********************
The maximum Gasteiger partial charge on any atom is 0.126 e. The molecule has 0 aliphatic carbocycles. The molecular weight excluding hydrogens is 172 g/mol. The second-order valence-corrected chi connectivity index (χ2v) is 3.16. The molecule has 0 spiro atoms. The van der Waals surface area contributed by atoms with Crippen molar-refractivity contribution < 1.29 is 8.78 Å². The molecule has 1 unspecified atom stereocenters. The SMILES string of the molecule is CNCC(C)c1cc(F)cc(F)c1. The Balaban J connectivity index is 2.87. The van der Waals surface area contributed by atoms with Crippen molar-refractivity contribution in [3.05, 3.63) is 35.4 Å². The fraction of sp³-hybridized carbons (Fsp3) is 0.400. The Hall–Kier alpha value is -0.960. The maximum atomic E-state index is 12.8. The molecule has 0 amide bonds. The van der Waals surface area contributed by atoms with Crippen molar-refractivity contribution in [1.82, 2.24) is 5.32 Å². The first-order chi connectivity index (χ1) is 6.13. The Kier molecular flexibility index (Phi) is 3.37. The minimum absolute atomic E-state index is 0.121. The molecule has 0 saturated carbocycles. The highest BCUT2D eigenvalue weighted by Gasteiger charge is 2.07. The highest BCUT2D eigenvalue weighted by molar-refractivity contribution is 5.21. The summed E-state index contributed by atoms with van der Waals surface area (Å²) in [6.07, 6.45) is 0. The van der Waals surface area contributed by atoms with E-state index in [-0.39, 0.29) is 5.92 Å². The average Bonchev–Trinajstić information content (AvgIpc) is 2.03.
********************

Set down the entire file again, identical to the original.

The maximum Gasteiger partial charge on any atom is 0.126 e. The molecule has 0 aliphatic carbocycles. The molecular weight excluding hydrogens is 172 g/mol. The second-order valence-corrected chi connectivity index (χ2v) is 3.16. The molecule has 0 spiro atoms. The van der Waals surface area contributed by atoms with Crippen molar-refractivity contribution < 1.29 is 8.78 Å². The molecule has 1 unspecified atom stereocenters. The SMILES string of the molecule is CNCC(C)c1cc(F)cc(F)c1. The Balaban J connectivity index is 2.87. The van der Waals surface area contributed by atoms with Crippen molar-refractivity contribution in [3.05, 3.63) is 35.4 Å². The fraction of sp³-hybridized carbons (Fsp3) is 0.400. The Hall–Kier alpha value is -0.960. The maximum atomic E-state index is 12.8. The molecule has 0 amide bonds. The van der Waals surface area contributed by atoms with Crippen molar-refractivity contribution in [1.82, 2.24) is 5.32 Å². The first-order chi connectivity index (χ1) is 6.13. The Kier molecular flexibility index (Phi) is 3.37. The minimum absolute atomic E-state index is 0.121. The molecule has 0 saturated carbocycles. The highest BCUT2D eigenvalue weighted by Gasteiger charge is 2.07. The highest BCUT2D eigenvalue weighted by molar-refractivity contribution is 5.21. The summed E-state index contributed by atoms with van der Waals surface area (Å²) in [6.07, 6.45) is 0. The van der Waals surface area contributed by atoms with E-state index in [-0.39, 0.29) is 5.92 Å². The average Bonchev–Trinajstić information content (AvgIpc) is 2.03.